Proposed high voltage transmission line files with ICC

Source: By FarmWeek Now • Posted: Wednesday, August 3, 2022

Grain Belt Express Illinois map

A Chicago-based company formally asked state regulators July 26 to move forward on building an 800-mile transmission line that would carry renewable energy generated in Kansas across Missouri and end at the Illinois-Indiana border.

Invenergy LLC filed its application with the Illinois Commerce Commission (ICC) to construct and operate the Grain Belt Express Transmission Line, a 600-kilovolt (kV) high-voltage, direct current (HVDC) electric service transmission line.

The 93-page filing, which includes a detailed description of the $7 billion project, its route and timeline, is the initial step toward gaining approval from the state. The ICC has yet to schedule a prehearing to consider the filing.

“IFB will intervene in the ICC case just as we did when this project began in 2014,” said Illinois Farm Bureau President Richard Guebert Jr. “Back then, an appellate court agreed with IFB that Grain Belt Express was not a public utility, and it did not begin.

“IFB previously conducted landowner education meetings for our members along the proposed route. The meetings helped our members understand how to work through the approval and easement negotiation process to protect their property,” Guebert said. “We will continue to provide information to our members as the process continues.”

According to the petition, the company entered into an Agricultural Impact Mitigation Agreement (AIMA) with the Illinois Department of Agriculture in July.

Under the terms of that AIMA, Invenergy said it will “take appropriate steps to prevent adverse impacts to agricultural lands, including steps to prevent or mitigate soil erosion, soil compaction, damage to or interference with drainage tiles, and interference with irrigation systems, and to remediate such impacts should they occur.”

The decade-old project, which Invenergy acquired in 2018, already has approval from regulators in Kansas, Missouri and Indiana.

According to the filing, the transmission line is capable of providing 5,000 megawatts (MW) of electricity generated by wind turbines and solar fields in southwest Kansas to utility providers across the four states.

Specifically, the project would deliver up to 2,500 MW of power into the Midcontinent Independent System Operator (MISO) and the Associated Electric Cooperative, Inc. grids at a delivery point in Missouri, and up to 2,500 MW of power into the PJM Interconnection LLC grid at a delivery point in Indiana.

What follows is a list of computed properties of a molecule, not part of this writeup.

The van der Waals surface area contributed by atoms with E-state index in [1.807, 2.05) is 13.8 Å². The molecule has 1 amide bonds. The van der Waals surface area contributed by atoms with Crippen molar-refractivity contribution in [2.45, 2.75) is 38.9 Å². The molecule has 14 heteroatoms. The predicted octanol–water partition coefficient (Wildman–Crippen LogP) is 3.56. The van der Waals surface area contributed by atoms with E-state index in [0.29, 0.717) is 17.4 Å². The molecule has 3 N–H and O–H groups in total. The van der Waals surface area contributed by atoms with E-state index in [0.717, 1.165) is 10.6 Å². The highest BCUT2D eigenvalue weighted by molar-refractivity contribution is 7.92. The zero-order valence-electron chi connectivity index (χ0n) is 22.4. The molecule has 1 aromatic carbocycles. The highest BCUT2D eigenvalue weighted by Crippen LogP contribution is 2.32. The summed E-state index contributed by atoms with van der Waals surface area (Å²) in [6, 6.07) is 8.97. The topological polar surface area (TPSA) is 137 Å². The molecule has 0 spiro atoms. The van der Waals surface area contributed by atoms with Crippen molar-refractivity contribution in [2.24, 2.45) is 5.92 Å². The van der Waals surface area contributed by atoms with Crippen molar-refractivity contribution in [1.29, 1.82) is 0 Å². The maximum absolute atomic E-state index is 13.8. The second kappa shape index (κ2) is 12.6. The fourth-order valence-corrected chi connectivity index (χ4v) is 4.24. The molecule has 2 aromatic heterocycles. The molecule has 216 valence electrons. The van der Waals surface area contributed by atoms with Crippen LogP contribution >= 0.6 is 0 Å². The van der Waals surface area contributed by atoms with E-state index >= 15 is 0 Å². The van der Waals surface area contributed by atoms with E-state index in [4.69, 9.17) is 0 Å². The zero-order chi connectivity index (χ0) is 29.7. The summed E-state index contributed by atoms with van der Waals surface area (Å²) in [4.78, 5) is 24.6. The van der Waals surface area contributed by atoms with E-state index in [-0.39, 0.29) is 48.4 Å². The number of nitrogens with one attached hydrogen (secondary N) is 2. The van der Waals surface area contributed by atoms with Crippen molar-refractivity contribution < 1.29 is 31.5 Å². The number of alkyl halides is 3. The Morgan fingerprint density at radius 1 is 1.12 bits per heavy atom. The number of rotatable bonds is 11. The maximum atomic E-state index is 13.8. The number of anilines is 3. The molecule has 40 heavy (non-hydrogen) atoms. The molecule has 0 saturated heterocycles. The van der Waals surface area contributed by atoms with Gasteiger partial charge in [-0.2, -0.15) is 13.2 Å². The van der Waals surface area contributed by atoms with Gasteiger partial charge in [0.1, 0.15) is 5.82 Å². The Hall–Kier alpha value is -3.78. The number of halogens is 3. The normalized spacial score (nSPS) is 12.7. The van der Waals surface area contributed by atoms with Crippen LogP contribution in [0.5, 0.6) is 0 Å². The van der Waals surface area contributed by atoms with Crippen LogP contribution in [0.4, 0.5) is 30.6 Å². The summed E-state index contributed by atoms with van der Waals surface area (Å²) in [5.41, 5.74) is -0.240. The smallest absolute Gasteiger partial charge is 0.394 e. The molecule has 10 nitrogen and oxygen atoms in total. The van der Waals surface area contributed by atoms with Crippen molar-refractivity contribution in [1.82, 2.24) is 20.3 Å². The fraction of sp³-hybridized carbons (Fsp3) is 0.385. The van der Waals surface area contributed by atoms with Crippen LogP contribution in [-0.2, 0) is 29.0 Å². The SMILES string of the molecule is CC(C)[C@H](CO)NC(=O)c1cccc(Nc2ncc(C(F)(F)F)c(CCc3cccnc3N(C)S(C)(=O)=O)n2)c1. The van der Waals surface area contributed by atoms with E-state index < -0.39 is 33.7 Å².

Altogether, the transmission line would deliver up to 14 million megawatt-hours (MWh) of energy each year into the MISO market and up to 15 million MWh of energy each year into the PJM market, according to Invenergy.

The company said those deliveries are enough to serve the annual electricity needs of 2.8 million homes and would be used to serve customers in Illinois.

Illinois would serve as the connecting point of the multi-state transmission line, which Invenergy is proposing would stretch 207 miles across the state through parts of nine counties.

According to the filing, the transmission line after crossing the Mississippi River would enter Illinois west of New Canton, in Pike County, then extend 207 miles southeast through parts of Scott, Greene, Macoupin, Montgomery, Christian, Shelby and Cumberland counties before transitioning at a converter station in Clark County.

The proposed Illinois route would consist mostly of a 600 kV HVDC transmission line, with three to eight miles of an 345 kV alternating current transmission line, the filing said.

The HVDC line would transition at the Clark County converter station, where a double-circuit AC line would then run two miles to a substation in Sullivan County, Indiana.

Landowners with property impacted by the potential route of the transmission line will receive notices from the ICC within the next 30 days.

The company said the Illinois portion of the transmission line will cost at least $1.25 billion and lead to 4,999 direct and indirect jobs at peak construction.